We are all touched by cancer; as an individual battling cancer, as a survivor of cancer or as a friend or family member of someone faced with the disease. Unfortunately, I have witnessed too many people impacted by the ravages of this disease in the last 18-months, some losing their battle at far too young an age. 

This isn't surprising, given the International Agency for Research on Cancer suggest that there were 17 million new cases of cancer and over 9 million deaths worldwide in 2018, with the most common being lung, female breast, bowel and prostate cancer. They predict that by 2040, this may be as high as 29 million new cases. 

As I Brit, I am shocked that Cancer Research UK reports that the incidence in the UK is ranked higher than two-thirds of Europe and higher than 90% of the world and even though cancer survival is improving, having doubled in the last 40 years, the UK is still significantly behind the rest of Europe.

Globally, we know that there are differences in levels of education, awareness, screening, early diagnosis, access to cutting-edge treatment, surgery and specialists which all impact survival rates by country, this variation is supported by articles such as 2019 population study in the Lancet. We also know that the prognosis by type of cancer is significantly different.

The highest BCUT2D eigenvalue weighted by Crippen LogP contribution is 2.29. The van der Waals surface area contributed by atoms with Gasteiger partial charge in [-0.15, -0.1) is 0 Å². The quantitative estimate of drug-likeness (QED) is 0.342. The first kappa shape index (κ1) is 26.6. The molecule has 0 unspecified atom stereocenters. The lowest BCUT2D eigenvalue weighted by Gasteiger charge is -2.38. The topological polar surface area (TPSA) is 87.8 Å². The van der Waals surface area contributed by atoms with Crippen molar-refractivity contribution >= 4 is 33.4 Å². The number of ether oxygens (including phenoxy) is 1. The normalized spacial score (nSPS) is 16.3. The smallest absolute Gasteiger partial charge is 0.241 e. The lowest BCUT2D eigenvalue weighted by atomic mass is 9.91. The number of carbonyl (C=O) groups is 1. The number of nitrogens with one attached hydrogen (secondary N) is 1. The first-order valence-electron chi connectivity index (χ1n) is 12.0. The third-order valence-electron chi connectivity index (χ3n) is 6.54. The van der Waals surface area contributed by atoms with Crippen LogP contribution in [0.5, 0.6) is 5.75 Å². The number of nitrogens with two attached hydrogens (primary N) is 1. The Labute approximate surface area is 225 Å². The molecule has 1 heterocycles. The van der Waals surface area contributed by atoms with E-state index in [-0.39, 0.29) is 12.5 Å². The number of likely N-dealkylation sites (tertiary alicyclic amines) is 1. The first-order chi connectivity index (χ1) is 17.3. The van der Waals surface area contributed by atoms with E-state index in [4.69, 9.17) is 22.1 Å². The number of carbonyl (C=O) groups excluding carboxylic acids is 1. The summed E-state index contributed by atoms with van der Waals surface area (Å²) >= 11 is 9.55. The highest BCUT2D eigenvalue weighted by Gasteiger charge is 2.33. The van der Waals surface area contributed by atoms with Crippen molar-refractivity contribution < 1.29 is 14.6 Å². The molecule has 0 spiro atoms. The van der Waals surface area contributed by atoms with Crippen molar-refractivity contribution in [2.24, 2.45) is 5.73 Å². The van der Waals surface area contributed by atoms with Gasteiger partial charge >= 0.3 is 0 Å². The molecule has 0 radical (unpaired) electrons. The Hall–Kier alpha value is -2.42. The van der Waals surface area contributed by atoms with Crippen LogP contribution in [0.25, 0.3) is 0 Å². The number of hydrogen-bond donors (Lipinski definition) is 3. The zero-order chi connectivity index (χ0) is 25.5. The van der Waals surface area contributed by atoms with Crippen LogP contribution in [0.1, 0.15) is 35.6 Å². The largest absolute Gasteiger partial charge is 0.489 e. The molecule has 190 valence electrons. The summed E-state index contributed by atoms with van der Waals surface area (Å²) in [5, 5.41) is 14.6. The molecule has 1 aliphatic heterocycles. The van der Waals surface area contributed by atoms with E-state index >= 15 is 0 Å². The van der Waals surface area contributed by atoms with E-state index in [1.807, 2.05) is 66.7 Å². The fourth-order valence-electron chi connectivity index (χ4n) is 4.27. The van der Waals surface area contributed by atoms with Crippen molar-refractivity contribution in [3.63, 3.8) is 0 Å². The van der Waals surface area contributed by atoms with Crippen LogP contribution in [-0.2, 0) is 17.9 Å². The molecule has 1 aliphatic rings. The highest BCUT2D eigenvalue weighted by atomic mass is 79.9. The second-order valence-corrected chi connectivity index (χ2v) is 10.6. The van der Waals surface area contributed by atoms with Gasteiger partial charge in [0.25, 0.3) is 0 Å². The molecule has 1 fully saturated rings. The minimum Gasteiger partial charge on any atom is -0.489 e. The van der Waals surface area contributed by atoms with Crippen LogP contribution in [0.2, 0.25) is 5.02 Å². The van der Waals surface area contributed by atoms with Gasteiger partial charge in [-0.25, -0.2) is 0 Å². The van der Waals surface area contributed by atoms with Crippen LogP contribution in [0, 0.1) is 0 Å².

Each one of us is different. The more we understand the underlying science and genetics of the disease, the more targeted we can be in terms of the treatment plan. Identifying and understanding the genetic changes in an individual's cancer alongside testing for specific hereditary mutations can all impact treatment options and ultimately survival rates.

So this all got me thinking as I read about a new, free online tool called CancerSurvivalRates.com launched this month and designed to help people determine "how long they have". As individuals touched by cancer, on hearing a diagnosis, even for a relative or friend, we tend to start digging around on Google to better understand the prognosis and options available. 

So, at face value, a tool that simplifies the data and has an intuitive user-friendly interface - and is free,  has got to be a good thing, right? But having played with it while thinking about a friend currently battling cancer, I wonder whether the data is too raw, too powerful, too accessible? That without conversation and context, without a physician helping me understand the specifics, without overlying my specific geography or genetic sequence, does it give me false hope or inappropriate expectations?

On the whole, I think it is an excellent idea but share the same concerns, as reported in the linked article from STAT, as Dr Jennifer Temel, a thoracic oncologist at Massachusetts General Hospital who studies doctor-patient communication, said she worries in general about online tools that provide prognoses as they do not take into account the individual patients health-status or well-being.

Once to watch...